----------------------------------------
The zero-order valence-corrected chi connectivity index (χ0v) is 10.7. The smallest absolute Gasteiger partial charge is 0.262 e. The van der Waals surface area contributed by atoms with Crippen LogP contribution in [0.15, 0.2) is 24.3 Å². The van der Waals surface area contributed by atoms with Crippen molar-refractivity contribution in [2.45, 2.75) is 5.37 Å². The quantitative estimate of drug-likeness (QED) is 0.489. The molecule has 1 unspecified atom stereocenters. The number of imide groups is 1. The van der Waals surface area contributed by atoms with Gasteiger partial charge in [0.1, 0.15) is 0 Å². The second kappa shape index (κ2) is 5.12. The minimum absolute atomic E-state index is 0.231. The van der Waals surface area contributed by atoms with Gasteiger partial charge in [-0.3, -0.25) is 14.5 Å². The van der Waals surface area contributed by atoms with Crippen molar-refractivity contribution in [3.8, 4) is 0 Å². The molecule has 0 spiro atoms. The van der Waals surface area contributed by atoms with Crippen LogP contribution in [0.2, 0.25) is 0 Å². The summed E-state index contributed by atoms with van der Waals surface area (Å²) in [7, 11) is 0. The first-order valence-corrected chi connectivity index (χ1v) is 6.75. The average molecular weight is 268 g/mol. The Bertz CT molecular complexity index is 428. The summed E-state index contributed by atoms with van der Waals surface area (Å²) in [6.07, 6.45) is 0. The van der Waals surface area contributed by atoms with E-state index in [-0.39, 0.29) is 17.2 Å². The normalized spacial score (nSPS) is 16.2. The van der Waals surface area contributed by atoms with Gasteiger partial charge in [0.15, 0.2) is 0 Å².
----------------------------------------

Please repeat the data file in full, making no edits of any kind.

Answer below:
The zero-order valence-corrected chi connectivity index (χ0v) is 10.7. The smallest absolute Gasteiger partial charge is 0.262 e. The van der Waals surface area contributed by atoms with Crippen LogP contribution in [0.15, 0.2) is 24.3 Å². The van der Waals surface area contributed by atoms with Crippen molar-refractivity contribution in [2.45, 2.75) is 5.37 Å². The quantitative estimate of drug-likeness (QED) is 0.489. The molecule has 1 unspecified atom stereocenters. The number of imide groups is 1. The van der Waals surface area contributed by atoms with Gasteiger partial charge in [0.1, 0.15) is 0 Å². The second kappa shape index (κ2) is 5.12. The minimum absolute atomic E-state index is 0.231. The van der Waals surface area contributed by atoms with Gasteiger partial charge in [-0.3, -0.25) is 14.5 Å². The van der Waals surface area contributed by atoms with Crippen molar-refractivity contribution in [3.8, 4) is 0 Å². The molecule has 0 spiro atoms. The van der Waals surface area contributed by atoms with Crippen LogP contribution in [0.2, 0.25) is 0 Å². The summed E-state index contributed by atoms with van der Waals surface area (Å²) in [7, 11) is 0. The first-order valence-corrected chi connectivity index (χ1v) is 6.75. The average molecular weight is 268 g/mol. The Bertz CT molecular complexity index is 428. The summed E-state index contributed by atoms with van der Waals surface area (Å²) in [6.07, 6.45) is 0. The van der Waals surface area contributed by atoms with E-state index in [-0.39, 0.29) is 17.2 Å². The normalized spacial score (nSPS) is 16.2. The van der Waals surface area contributed by atoms with Gasteiger partial charge in [0.15, 0.2) is 0 Å².